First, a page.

SANS Top 20 Critical Control #4: Continuous Vulnerability Assessment and Remediation

3 minute read Ken Kantzer on

CISOs have a tough job. They are faced with securing data across thousands of devices. They are often brought in after a bad breach and are asked to make sure “it never happens again.” When it comes to developing a roadmap for my company’s security, where is the best to start? That's the focus of this blog series, which goes through the SANS Top 20 controls from the perspective of a CISO trying to implement good controls.

The Crux of the Control

That first word—continuous—is the crux. We’ll get to vulnerability assessment and remediation later. “Continuous” has seen a bit of hype in tech circles in other contexts. In particular, I’m thinking of continuous integration from the world of DevOps, continuous delivery from the world of Software Development, and continuous improvement from the world of Digital Transformation.

Why should CISOs make a big deal of “continuous assessment”? Why not just settle for “regular assessment” or “very frequent assessment”? It’s because continuous in the context of this control actually is less about frequency and more about level of effort. If I changed the name of this control to “Effortless Vulnerability Assessment and Remediation,” it would probably evoke a more correct correct image in your mind.

Now that we understand why ‘continuous’ matters, why is it important for your company’s security? Two reasons:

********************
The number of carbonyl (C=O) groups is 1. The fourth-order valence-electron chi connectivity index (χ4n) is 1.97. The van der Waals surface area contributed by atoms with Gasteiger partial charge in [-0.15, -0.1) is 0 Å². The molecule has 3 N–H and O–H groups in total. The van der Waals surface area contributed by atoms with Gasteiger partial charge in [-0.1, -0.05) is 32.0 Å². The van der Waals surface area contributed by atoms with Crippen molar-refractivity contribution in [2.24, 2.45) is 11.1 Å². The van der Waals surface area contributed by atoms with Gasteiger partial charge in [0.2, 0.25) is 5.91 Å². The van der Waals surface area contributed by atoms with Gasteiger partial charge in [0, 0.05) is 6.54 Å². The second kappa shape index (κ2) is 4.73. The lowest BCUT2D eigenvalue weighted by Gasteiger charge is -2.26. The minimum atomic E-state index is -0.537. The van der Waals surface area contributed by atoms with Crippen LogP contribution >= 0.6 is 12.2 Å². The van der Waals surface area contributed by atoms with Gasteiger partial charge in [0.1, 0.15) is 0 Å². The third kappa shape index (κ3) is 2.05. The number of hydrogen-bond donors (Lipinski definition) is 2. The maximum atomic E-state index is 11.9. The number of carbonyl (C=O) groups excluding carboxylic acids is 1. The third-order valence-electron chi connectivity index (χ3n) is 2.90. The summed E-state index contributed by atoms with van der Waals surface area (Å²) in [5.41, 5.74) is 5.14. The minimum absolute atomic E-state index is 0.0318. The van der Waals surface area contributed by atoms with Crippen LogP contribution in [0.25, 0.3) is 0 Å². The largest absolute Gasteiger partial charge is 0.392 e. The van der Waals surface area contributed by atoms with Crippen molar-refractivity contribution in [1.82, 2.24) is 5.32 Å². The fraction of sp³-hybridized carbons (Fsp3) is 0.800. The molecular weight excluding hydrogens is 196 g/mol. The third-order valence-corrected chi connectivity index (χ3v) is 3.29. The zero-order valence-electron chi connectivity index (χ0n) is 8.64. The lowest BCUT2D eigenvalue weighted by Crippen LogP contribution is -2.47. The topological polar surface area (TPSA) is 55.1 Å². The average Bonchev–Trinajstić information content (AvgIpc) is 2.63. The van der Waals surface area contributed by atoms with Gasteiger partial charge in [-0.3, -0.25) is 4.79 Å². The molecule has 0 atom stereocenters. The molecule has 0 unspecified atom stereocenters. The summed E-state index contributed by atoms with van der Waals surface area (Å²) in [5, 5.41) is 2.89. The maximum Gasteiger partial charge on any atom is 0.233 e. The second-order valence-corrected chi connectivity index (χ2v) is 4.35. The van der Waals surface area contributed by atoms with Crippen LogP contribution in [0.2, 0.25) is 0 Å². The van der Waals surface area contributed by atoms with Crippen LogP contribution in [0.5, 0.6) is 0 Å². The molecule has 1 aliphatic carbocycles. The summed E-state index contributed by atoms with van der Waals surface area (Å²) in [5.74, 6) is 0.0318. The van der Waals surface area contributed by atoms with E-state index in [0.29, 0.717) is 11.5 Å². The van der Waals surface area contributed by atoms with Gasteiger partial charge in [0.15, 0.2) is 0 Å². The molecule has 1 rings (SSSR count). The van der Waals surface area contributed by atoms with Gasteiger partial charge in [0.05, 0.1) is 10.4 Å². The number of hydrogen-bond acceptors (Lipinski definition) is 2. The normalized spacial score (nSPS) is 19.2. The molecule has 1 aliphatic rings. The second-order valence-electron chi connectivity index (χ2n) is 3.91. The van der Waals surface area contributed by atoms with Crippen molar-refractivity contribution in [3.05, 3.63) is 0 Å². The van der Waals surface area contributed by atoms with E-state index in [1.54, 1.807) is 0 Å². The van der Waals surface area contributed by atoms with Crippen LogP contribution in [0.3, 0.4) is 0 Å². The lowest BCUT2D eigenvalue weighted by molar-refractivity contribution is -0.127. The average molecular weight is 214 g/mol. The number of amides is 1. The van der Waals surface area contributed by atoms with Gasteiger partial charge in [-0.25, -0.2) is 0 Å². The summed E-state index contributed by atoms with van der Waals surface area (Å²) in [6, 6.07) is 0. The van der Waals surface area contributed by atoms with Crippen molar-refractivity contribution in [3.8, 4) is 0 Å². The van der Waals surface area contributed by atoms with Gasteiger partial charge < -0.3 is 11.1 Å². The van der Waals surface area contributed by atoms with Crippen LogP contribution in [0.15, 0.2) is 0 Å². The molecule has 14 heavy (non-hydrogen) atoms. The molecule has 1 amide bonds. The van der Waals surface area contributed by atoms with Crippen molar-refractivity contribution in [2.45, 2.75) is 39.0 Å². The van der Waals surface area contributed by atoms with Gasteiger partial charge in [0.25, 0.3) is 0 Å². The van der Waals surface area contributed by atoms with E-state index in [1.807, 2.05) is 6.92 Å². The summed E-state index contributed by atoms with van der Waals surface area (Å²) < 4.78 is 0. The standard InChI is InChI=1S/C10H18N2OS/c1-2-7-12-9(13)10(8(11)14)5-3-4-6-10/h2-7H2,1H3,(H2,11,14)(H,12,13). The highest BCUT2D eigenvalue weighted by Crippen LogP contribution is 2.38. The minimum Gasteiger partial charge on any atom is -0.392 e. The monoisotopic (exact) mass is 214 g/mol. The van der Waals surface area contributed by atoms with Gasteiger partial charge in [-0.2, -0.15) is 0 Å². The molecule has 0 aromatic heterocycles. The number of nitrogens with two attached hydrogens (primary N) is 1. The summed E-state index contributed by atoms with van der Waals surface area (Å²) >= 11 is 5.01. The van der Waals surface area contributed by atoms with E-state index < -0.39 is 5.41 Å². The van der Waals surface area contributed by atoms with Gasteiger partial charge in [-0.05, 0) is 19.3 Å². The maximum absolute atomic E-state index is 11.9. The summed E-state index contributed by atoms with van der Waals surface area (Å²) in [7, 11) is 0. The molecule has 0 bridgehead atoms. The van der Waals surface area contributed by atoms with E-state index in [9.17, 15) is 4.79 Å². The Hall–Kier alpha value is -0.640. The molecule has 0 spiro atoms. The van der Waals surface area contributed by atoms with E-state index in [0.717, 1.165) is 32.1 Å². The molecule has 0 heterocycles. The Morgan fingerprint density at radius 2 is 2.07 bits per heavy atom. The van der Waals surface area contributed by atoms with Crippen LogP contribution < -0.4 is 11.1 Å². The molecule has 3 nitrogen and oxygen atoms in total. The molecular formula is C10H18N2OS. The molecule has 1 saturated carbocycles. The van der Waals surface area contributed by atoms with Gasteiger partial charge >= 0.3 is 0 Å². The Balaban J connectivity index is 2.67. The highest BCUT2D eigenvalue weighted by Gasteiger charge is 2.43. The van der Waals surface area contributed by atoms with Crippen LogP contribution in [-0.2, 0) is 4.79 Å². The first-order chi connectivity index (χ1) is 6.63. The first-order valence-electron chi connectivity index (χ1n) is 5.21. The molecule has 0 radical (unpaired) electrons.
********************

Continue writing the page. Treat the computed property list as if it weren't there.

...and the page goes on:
First, the Internet is continuously subjecting your company’s systems to low-intensity attacks. You must be continuously defending—ideally also at low-intensity, see the “PKC Insight” below. It used to be acceptable to patch your system within a few days of a security update. Now, the gap between patch and exploit is so dangerously tight that most major security vulnerabilities are actually reported and silently fixed by the major vendors weeks or months before the bug is even publicly acknowledged. That’s what happened (and also failed to happen) with Spectre and Meltdown. In a world of continuous low-intensity attacks, you must identify out-of-date systems and patch continuously.

Second, continuous assessment is a healthy alternative to a draconian policy about change control. Change control boards suck. Why? Because they are always a bottleneck to Getting Things Done. And also because humans are horrible at exactly the type of work Change Management boards require: slogging through a haystack of tens of changes each week looking for that one change that actually matters. Continuous vulnerability assessment and remediation allow you to be reactive, while still reacting in near- real-time.

The PKC Insight

Now that we’ve covered why it’s important to do this control continuously, a brief word on the Vulnerability and Assessment part.

A lot of CISOs get hung up on how they’ll achieve the last 20% of this control, and go down a very expensive rabbit-hole. There are crazy solutions in the automated vulnerability / mitigation space. My advice is to start simple and follow the Pareto Principle. Don’t let the perfect be the enemy of the good. There are a lot of solid open-source options, like Facebook’s osquery, that when linked with some simple scripting and log monitoring, can get you pretty far. Take advantage of the native services provided by your cloud, like Security Center for Azure, and CloudWatch in AWS.

Another hidden way to help achieve these goals is to offload the responsibility on platforms that automatically patch the badness away. Worried about out-of-date Wordpress sites? Put them on WPEngine, which automatically applies security patches, and behind Cloudflare’s WAF, which actually adds filtering rules pre-patch-release to mitigate a vulnerability, and you’ve basically got this control covered, as it pertains to Wordpress deployments.

The previous article talked about the third SANS Top 20 control: Secure Configurations for Hardware and Software

The next article will talk about the fifth SANS Top 20 control: Controlled Use of Administrative Privileges


Ken is a Founding Partner of PKC